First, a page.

The majority of industrial and commercial businesses have shopped competitively for electricity supply for the last 6-8 years. Often we humans get into a routine and we stick with it without questioning it … “If it is not broke why fix it?”
Careful adherence to the following three strategies will help an energy buyer minimize their long-term cost of energy:
1) Market Timing
Energy is a commodity and is subject to significant price fluctuations in the marketplace. Just as with any purchase, you want to buy your energy when prices are “low” as opposed to when prices are expensive. Inexperienced energy purchasers often consider new supply contracts only as their existing contract is nearing expiration. Unfortunately that habit leaves the inexperienced purchaser at the mercy of the market. The prudent course to follow is to continuously monitor energy futures for the next opportune time to go out for bid for a future energy supply term.
2) Contract Structure
Electricity has different value depending on both the time of day and season of the year. And there are different choices in terms of how to secure the amount of energy your facility needs at any particular point of time. That complexity results in multiple types of contract structures that energy consumers can consider when buying power.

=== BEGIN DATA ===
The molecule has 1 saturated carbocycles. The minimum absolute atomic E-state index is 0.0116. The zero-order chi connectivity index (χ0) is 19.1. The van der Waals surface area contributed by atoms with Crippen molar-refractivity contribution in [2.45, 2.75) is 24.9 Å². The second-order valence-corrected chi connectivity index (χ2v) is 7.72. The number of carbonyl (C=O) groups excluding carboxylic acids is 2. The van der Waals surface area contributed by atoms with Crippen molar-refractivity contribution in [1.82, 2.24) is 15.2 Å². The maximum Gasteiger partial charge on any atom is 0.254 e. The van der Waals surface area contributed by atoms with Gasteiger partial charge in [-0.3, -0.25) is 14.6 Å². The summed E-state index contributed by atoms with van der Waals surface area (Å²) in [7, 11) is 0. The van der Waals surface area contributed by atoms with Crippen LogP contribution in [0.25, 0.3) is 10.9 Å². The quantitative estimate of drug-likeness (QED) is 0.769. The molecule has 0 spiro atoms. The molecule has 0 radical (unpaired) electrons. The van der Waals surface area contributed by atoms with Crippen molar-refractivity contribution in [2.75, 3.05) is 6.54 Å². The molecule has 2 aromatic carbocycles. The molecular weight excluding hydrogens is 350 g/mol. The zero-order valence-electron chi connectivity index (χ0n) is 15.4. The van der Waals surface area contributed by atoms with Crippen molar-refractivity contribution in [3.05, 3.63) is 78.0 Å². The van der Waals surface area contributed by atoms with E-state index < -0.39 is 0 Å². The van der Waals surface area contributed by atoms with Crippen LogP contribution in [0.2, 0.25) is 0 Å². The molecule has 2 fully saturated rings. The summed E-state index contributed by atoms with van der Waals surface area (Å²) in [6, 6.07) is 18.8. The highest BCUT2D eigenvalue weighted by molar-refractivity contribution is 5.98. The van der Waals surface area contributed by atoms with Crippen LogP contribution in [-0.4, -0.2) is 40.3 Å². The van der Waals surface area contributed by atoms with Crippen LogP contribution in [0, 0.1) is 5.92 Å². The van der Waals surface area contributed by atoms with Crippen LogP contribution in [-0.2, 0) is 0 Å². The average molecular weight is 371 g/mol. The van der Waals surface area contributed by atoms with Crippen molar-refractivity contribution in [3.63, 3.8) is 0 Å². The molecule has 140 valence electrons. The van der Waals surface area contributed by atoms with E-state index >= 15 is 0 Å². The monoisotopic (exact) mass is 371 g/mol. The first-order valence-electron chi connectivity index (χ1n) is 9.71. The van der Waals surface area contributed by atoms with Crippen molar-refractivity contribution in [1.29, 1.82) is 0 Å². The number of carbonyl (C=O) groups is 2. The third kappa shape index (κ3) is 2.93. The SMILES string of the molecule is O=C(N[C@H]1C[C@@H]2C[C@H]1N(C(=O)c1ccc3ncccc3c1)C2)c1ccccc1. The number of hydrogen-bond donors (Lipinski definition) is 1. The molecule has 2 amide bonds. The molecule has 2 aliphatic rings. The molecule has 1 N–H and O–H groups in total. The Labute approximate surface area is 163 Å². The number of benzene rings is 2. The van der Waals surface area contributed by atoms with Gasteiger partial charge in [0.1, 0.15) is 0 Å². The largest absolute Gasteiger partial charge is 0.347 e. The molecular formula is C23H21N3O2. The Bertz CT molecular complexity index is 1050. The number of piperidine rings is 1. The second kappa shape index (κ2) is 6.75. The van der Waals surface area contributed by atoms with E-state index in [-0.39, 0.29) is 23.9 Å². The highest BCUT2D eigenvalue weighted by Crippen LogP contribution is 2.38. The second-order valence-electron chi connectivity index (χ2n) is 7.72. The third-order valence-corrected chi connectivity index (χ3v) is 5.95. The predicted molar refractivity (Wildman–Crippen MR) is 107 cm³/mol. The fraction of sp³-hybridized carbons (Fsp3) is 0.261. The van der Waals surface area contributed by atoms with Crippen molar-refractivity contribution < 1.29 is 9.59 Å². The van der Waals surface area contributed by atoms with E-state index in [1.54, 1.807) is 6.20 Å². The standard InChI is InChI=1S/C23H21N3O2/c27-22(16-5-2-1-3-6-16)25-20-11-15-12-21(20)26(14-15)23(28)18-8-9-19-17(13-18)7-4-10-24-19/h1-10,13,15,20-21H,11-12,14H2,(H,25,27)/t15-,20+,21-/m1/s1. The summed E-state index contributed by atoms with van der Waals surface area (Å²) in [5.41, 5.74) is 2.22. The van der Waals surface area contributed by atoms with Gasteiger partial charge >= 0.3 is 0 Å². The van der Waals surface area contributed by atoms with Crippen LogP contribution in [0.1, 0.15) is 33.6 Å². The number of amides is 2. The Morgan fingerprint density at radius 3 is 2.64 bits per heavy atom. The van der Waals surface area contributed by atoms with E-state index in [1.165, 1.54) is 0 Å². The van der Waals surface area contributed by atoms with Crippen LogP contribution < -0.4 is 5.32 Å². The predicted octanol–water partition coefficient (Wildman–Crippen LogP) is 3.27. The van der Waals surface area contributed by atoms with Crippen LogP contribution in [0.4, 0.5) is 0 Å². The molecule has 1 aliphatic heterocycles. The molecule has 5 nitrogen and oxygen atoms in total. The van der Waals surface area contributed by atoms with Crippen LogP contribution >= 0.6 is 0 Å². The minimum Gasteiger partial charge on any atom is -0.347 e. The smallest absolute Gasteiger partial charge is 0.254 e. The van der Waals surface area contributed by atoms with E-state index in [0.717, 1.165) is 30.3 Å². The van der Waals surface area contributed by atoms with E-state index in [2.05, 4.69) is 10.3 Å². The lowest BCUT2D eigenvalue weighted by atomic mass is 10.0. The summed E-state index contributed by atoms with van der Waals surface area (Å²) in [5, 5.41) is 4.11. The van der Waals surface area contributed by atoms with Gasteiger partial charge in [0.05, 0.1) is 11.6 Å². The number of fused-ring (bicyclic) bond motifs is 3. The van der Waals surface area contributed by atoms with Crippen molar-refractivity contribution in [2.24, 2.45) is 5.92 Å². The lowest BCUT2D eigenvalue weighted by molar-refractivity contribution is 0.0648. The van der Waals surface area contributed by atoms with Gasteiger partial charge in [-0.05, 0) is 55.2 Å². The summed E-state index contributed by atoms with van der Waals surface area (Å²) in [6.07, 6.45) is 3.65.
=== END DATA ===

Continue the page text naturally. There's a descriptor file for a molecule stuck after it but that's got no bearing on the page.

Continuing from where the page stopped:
Many businesses gravitate towards fixed price, full requirements contracts when buying energy because the contract structure is simple, it allows easy comparison between different suppliers or a utility default rate and offers 100% price certainty. Fixed price contract structures have their disadvantages though … in that over the long term they are the most expensive way to purchase your energy. Hybrid type contracts, called structured products, that allow you to lock in energy prices during volatile times of the year but allow some of your energy to by fulfilled out of lower cost spot markets during non-volatile periods, allows energy consumers with significant off-peak energy consumption to realize lower long term prices.
Other organizations are able to react to market shifts so they can secure a more competitive price in real time. Flexible pricing gives them the latitude to choose when they buy energy and how much.
3) Load management
Consumers that have flexible energy requirements have additional potential to lower energy costs. Clients that can curtail load for 2-3 hours at a time can use that capability to reduce future capacity and transmission service needs. Larger institutional and commercial clients with substantial HVAC or chilled water loads can modulate their loads in conjunction with power grid sponsored programs to generate new revenue streams.
It often pays to re-visit your existing contract and energy procurement strategies to be certain you are optimizing your energy spend.